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How to take on the marathon distance with GB Marathon Runner Mara Yamauchi

How to take on the marathon distance

If you want to learn from the very best, GB Marathon Runner and two-time Olympian, Mara Yamauchi, has got it all written down for everyone to benefit from. Her first book Marathon Wisdom will be published by Meyer & Meyer Sport very soon.

Here’s a taster of advice from Mara's book, which will undoubtedly be a page-turner for anyone who is about to tackle their first marathon distance or wanting to improve.

Mara Yamauchi marathon runner

"My book is a collection of 42.195 – the number of kilometres in a marathon - insights on running and life. These insights are a distillation of everything I learned as a marathon runner, including at elite level. I would be thrilled if you bought my book, but by way of an introduction to it, here are my tips on how to take on the marathon.

The first key task is to figure out a training routine that is suitable for your ability, age and history of running, which you can complete consistently over weeks and months. It is better to perform a routine consistently than to take on too much and find yourself unable to do it. If you are a beginner, then 2-3 runs per week is a good place to start. From there you can increase your training by intensity, volume and frequency – but in manageable amounts which allow time between runs for recovery.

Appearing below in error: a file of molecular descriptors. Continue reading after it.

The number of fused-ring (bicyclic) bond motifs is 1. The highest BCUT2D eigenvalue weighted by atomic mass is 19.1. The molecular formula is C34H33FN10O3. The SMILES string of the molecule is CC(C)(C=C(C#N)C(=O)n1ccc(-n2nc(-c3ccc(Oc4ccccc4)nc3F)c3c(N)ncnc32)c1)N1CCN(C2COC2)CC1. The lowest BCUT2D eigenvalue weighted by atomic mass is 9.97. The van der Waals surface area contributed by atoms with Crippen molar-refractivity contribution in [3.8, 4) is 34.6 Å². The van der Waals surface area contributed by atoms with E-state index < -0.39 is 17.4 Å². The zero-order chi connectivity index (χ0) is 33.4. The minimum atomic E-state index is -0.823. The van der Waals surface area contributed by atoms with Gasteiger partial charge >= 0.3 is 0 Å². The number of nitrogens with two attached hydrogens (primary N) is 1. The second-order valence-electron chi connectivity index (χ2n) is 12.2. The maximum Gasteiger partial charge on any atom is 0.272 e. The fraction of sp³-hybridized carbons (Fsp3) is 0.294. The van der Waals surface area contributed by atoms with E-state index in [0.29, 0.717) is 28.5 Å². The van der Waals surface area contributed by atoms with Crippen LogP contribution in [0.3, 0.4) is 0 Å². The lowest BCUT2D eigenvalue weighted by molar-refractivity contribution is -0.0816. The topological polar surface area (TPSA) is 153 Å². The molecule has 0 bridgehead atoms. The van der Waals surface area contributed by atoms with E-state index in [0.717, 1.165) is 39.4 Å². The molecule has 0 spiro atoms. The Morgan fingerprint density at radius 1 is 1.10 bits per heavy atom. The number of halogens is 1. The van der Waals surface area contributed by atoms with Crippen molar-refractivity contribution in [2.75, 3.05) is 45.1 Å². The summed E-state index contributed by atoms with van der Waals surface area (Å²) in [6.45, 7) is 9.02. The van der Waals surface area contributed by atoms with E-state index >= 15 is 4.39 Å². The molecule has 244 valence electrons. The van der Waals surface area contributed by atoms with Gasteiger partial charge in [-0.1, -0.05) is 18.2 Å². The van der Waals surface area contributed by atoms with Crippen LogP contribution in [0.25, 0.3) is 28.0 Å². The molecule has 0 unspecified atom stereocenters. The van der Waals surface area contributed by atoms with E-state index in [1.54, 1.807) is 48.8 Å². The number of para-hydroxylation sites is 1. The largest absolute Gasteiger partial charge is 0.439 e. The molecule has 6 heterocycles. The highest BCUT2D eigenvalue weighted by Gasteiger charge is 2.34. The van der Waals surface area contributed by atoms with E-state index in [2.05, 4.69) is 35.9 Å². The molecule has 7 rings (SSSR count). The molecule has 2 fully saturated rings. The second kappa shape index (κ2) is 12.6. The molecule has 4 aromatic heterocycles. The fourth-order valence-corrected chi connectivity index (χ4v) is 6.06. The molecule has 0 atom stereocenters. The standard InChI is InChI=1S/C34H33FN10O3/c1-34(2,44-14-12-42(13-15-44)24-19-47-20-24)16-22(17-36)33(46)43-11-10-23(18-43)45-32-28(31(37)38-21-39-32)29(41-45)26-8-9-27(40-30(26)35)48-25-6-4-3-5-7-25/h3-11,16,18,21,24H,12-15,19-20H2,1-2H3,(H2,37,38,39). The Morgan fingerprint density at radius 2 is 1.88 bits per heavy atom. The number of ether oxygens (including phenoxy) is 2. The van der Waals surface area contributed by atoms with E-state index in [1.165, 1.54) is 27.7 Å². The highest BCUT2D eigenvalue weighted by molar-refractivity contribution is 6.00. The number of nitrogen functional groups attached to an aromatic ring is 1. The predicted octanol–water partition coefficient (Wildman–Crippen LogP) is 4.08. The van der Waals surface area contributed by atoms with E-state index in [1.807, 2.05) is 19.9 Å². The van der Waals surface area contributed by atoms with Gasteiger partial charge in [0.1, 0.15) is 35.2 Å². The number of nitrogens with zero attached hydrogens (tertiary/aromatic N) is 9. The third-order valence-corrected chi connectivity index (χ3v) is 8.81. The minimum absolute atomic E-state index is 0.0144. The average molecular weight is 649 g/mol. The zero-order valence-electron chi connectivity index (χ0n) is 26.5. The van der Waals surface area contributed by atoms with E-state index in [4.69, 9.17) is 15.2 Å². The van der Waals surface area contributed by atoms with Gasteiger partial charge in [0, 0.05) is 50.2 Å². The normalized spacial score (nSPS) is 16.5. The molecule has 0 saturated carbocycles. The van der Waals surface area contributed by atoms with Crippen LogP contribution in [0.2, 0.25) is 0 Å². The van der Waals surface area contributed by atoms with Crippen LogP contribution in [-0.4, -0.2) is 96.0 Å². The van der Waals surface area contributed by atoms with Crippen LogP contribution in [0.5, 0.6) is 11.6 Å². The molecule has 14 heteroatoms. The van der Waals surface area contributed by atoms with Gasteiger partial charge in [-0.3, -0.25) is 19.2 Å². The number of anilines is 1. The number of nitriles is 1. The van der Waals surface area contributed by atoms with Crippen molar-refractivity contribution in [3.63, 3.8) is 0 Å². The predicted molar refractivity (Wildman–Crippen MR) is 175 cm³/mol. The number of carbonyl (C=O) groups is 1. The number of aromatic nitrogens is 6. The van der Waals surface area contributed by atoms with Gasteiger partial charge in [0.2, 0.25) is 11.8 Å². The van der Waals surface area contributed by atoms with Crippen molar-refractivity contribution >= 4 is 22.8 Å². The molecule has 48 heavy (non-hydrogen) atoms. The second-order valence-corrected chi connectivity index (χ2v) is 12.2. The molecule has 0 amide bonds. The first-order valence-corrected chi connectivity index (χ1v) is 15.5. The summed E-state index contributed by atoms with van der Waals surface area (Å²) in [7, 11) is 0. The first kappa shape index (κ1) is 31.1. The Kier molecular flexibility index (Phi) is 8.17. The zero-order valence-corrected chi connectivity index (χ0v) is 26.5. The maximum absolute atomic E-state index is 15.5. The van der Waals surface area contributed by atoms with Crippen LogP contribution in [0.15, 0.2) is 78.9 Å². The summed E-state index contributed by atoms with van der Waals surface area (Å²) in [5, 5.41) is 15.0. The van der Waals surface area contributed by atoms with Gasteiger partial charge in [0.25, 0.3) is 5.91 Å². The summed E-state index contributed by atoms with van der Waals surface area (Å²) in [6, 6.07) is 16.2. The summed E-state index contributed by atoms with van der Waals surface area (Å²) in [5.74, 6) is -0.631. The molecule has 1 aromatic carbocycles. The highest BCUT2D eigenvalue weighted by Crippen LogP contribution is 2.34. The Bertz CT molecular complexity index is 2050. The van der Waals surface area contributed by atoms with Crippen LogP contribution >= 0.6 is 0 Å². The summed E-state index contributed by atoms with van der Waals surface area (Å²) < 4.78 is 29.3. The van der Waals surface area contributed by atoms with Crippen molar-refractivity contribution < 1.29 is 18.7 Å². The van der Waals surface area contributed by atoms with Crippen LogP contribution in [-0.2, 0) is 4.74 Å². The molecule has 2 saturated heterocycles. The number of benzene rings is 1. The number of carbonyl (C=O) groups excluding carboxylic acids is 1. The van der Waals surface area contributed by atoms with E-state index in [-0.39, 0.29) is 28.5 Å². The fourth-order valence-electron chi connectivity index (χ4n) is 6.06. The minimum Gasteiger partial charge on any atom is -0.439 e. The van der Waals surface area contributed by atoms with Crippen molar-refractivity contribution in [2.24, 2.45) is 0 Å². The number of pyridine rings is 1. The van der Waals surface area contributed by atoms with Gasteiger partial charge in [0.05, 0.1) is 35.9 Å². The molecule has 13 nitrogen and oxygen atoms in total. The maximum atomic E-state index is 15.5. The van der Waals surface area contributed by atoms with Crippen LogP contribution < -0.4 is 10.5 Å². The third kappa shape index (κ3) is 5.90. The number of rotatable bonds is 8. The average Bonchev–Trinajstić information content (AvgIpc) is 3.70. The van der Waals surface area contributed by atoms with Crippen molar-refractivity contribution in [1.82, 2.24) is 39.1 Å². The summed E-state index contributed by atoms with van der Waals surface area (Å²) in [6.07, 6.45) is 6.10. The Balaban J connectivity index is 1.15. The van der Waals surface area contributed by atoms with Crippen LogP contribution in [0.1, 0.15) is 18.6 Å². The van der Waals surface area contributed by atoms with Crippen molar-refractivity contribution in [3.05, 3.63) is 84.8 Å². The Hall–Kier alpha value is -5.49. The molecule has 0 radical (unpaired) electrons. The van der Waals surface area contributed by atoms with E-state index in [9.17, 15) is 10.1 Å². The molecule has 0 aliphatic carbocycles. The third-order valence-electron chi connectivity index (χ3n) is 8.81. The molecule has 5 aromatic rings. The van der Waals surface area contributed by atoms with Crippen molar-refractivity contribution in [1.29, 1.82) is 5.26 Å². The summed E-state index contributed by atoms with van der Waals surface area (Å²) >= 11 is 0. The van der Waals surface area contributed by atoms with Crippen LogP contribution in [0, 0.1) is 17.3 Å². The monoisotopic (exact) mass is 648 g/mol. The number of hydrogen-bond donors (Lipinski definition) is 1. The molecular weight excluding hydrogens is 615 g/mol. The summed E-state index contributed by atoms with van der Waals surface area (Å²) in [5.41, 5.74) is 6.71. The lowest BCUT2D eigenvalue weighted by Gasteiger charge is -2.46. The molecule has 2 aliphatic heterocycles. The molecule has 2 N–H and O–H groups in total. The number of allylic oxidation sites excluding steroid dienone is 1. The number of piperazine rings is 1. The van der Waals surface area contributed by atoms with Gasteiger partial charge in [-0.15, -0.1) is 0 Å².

The marathon is a long event, and based on that, I prioritise three key types of running: long runs, long intervals and ‘fast jog’ runs, which build up aerobic capacity. A ‘fast jog’ is a speed at which you just cannot have a conversation. Of course, other types of runs such as easy runs, hills and short intervals have their value, but it is a question of prioritising. 

When you train, your body suffers small amounts of damage, which stimulates it to adapt and become stronger and faster. When you train again, this process is repeated and over time, you will improve. The goal of your routine should be improvement over time. If you achieve this, then keep doing more of the same. If you are not improving or getting slower, then your routine needs to change. 

Activities away from training which support your running are also very important. Top of this list is sleep, and food. Looking after yourself, reducing stress, and mental preparation are also key.

I am a stickler for detail, so making sure all logistical and practical things for race day are in order in good time is also vital. How you will get to the start and home afterwards, wearing in your kit and shoes, practicing what you will drink during the race, estimating your race pace etc – if you are on top of all these things, you can free up mental energy for a good performance.

And finally, perhaps my most important tip is to take time after a marathon to rest, reflect on your performance and celebrate. A marathon and all the training for it is a major undertaking, and you must give yourself a pat on the back afterwards!"

To find out more about Mara's book release, visit



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